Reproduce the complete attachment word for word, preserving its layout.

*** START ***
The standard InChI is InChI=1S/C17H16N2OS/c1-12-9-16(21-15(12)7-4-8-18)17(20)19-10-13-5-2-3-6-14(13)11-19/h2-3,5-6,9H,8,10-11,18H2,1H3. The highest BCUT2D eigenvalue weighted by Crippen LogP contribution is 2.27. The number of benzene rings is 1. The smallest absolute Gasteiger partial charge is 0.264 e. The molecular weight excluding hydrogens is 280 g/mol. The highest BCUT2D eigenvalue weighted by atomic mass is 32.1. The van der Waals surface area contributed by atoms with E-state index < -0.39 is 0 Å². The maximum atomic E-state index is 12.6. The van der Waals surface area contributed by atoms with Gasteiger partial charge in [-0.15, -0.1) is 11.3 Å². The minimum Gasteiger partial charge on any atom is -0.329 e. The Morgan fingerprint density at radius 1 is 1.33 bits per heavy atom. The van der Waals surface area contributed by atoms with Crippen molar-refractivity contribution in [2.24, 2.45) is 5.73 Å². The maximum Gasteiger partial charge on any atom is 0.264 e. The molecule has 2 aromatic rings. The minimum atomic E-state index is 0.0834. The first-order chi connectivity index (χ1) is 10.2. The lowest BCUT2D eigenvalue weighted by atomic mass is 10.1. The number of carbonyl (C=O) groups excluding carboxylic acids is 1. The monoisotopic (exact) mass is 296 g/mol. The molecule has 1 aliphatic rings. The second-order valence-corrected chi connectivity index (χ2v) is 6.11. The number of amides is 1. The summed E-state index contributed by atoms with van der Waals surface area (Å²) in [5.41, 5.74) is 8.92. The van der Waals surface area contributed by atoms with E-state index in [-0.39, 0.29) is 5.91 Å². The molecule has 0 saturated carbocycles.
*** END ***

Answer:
The standard InChI is InChI=1S/C17H16N2OS/c1-12-9-16(21-15(12)7-4-8-18)17(20)19-10-13-5-2-3-6-14(13)11-19/h2-3,5-6,9H,8,10-11,18H2,1H3. The highest BCUT2D eigenvalue weighted by Crippen LogP contribution is 2.27. The number of benzene rings is 1. The smallest absolute Gasteiger partial charge is 0.264 e. The molecular weight excluding hydrogens is 280 g/mol. The highest BCUT2D eigenvalue weighted by atomic mass is 32.1. The van der Waals surface area contributed by atoms with E-state index < -0.39 is 0 Å². The maximum atomic E-state index is 12.6. The van der Waals surface area contributed by atoms with Gasteiger partial charge in [-0.15, -0.1) is 11.3 Å². The minimum Gasteiger partial charge on any atom is -0.329 e. The Morgan fingerprint density at radius 1 is 1.33 bits per heavy atom. The van der Waals surface area contributed by atoms with Crippen molar-refractivity contribution in [2.24, 2.45) is 5.73 Å². The maximum Gasteiger partial charge on any atom is 0.264 e. The molecule has 2 aromatic rings. The minimum atomic E-state index is 0.0834. The first-order chi connectivity index (χ1) is 10.2. The lowest BCUT2D eigenvalue weighted by atomic mass is 10.1. The number of carbonyl (C=O) groups excluding carboxylic acids is 1. The monoisotopic (exact) mass is 296 g/mol. The molecule has 1 aliphatic rings. The second-order valence-corrected chi connectivity index (χ2v) is 6.11. The number of amides is 1. The summed E-state index contributed by atoms with van der Waals surface area (Å²) in [5.41, 5.74) is 8.92. The van der Waals surface area contributed by atoms with E-state index in [-0.39, 0.29) is 5.91 Å². The molecule has 0 saturated carbocycles.